Momentum can be a fickle beast. Just when you think you have it all figured out, it disappears when you least expect it, leaving you brokenhearted and sitting on the side of the road wondering where it all went wrong.
Rory McIlroy knows the feeling. Earlier this year he had everything under control, after he opened the season with a runner-up finish at the WGC-Accenture Match Play before picking up a win at the Honda Classic that saw him vault to the top spot in the world for the first time in his young career.
Everything seemed to be falling into place for the 23-year-old. He had the tennis star girlfriend, the No. 1 ranking, and an eight-shot win at the U.S. Open in his back pocket. McIlroy was going places in a hurry. But as quickly as the momentum came in like the tide, it disappeared a month later at the Masters.
McIlroy went from contending on a weekly basis to missing three straight cuts; he even missed out on the weekend at the U.S. Open. For whatever reason the momentum was gone, and for a while it looked like it may never come back.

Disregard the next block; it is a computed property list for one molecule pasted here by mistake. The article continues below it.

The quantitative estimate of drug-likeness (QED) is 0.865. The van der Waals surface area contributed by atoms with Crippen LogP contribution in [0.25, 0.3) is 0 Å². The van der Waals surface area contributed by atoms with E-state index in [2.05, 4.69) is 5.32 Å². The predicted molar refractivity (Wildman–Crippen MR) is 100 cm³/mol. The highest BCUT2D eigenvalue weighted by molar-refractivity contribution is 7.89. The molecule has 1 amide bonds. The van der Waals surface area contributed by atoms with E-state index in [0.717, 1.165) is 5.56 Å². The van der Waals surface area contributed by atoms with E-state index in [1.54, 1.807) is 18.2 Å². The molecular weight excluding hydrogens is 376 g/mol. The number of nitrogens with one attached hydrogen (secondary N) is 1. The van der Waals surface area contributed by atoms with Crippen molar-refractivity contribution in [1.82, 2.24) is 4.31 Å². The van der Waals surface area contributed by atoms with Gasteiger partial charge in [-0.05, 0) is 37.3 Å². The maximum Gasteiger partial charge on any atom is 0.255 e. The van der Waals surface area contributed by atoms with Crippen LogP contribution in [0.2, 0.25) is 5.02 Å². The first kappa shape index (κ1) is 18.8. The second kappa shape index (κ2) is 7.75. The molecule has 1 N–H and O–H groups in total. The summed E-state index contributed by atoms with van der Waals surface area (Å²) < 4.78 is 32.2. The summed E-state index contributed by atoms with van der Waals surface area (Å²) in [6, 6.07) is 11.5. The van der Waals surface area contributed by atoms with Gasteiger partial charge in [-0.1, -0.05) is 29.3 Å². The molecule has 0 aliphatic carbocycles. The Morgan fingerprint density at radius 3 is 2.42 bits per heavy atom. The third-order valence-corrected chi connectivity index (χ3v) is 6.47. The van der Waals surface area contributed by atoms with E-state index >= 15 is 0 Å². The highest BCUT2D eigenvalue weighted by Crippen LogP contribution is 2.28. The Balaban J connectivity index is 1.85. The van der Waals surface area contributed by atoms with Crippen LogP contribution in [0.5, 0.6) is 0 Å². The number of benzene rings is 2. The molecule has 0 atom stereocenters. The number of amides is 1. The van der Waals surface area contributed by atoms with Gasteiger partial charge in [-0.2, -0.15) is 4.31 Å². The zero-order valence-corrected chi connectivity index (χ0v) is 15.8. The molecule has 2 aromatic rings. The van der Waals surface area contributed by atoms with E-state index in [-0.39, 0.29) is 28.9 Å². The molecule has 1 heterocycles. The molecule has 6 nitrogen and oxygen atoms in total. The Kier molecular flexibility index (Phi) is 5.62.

However, five months later it finally made an appearance at the Bridgestone, where McIlroy finished T-5. And since that week in Akron it's been with McIlroy ever since -- including during his eight-shot win at the PGA Championship.
And following his second straight 65 at the Deutsche Bank Championship, it doesn't appear to be going away anytime soon. Less than 24 hours after McIlroy fired 65 by hitting only four fairways, he followed the impressive scrambling performance up with a putting clinic that included an eagle and six birdies and has him at 12-under for the tournament, two shots clear of the field.
With the afternoon wave on the course someone could catch McIlroy before the day is over, but the way he's playing at this very moment, it's hard to imagine anyone challenging him if he maintains his current play over the next 36 holes.
For only the second time in his career, McIlroy opened a tournament with 66 or lower over the first two rounds. It may not seem like a big deal ... until you realize the last time he accomplished the feat was at the 2011 U.S. Open -- where he ended up winning by eight shots.
Will see another rout this week? That remains unclear. What is clear at this point, however, is that momentum is officially back in McIlroy's corner.
Other popular content on the Yahoo! network:
• Michael Silver: Eagles boss Jeffrey Lurie gives Andy Reid justifiable ultimatum
• Tim Brown: Dodgers' bloated roster starting to show cracks
• Clint Dempsey's move to Tottenham makes him highest-paid U.S. soccer player ever
• Y! News: 'Eastwooding' makes the rounds on the Web